Water softeners are a common appliance addressing hard water issues that can cause damage to various aspects of our homes. Over 85% of the U.S receive hard water supplies and this can impact cooking, bathing, cleaning and appliance performance. This means that a softener is a must for many households, but many people struggle to understand how water softeners work. So, here we’ll explore this topic, so you can make an informed decision for your home.

The Water Softener Basics:

Water softeners are designed to remove the minerals responsible for water hardness through ion exchange. There are three basic components that make up a water softener.

  • The mineral tank: This chamber is where the softening process takes place. The water supply line directs hard water into the tank. There, it seeps through a bed of resin beads, where the hard water minerals are deposited. The treated water then exits the tank to flow into your pipes to your household appliances and fixtures.
  • Control Valve: This component is crucial, as it measures the volume of water passing through the mineral tank. This is important because over time the capacity of the resin to effectively soften water is depleted. When the beads become burdened with excessive mineral content , the control valve triggers a regeneration cycle.
  • Brine Tank: The brine tank is necessary for the regeneration cycle. This is a shorter tank that is adjacent to the mineral tank and it holds a highly concentrated salt solution. Salt pellets or blocks are manually added to the brine tank, which are dissolved in the water in the tank to create the solution. When the control valve registers the need to initiate a regeneration cycle, the brine solution is drawn from the tank to flush the resin.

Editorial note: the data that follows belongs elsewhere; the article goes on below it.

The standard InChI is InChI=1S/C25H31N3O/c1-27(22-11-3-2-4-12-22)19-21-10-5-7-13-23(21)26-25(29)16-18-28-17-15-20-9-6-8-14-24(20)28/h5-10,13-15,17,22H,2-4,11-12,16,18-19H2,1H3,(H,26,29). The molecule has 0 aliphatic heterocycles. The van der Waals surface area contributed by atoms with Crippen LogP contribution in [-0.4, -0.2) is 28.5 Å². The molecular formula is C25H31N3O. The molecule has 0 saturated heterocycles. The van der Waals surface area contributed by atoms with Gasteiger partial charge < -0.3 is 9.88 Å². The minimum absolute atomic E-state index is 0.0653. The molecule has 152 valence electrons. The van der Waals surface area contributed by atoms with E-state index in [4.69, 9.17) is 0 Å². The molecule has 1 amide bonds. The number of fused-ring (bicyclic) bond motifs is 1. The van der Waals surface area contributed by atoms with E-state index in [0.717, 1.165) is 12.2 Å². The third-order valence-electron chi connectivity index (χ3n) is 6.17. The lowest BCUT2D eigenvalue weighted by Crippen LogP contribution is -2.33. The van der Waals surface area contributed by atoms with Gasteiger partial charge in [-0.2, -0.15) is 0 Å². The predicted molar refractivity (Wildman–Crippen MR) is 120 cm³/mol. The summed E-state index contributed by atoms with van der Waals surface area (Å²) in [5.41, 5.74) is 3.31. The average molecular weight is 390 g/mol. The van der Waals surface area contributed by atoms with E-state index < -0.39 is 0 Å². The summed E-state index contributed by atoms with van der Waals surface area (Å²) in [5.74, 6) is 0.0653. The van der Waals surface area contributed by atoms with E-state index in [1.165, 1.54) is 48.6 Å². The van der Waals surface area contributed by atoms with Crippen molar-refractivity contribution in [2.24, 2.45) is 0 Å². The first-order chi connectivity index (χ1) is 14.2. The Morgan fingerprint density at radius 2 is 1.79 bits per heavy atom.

How a Water Softener Works:

The hard water enters the tank, flowing through a bed of resin beads. These spherical polystyrene beads have a sodium ion charge. This means that the resin beads have a negative charge and will attract the positively charged magnesium and calcium ions. So, as the hard water passes through the tank, the beads remove the magnesium and calcium from the water, seizing the ions and releasing the sodium ions. Thereby, the hardness is stripped out of the water, allowing softened water to be used throughout your home.

Can a Water Softener Remove Iron?

Water softeners have the potential to remove ferrous or dissolved iron, but only in low quantities and when the most is in a soluble state. Ferric iron, which is insoluble, tends to be more challenging to remove with a water softener. This type of iron can accumulate on the resin beads and resist the backwashing created during the regeneration cycle. This can lead to slugs of iron left in the softened water.

Additionally, when dissolved iron is exposed to the atmosphere it can oxidize and convert into ferric iron. This means that even though a softener can remove ferrous iron, if it is present in high levels, a softener will be unable to deliver reliable results.

In this case, you will need to speak to your water treatment technician about installing an iron filter.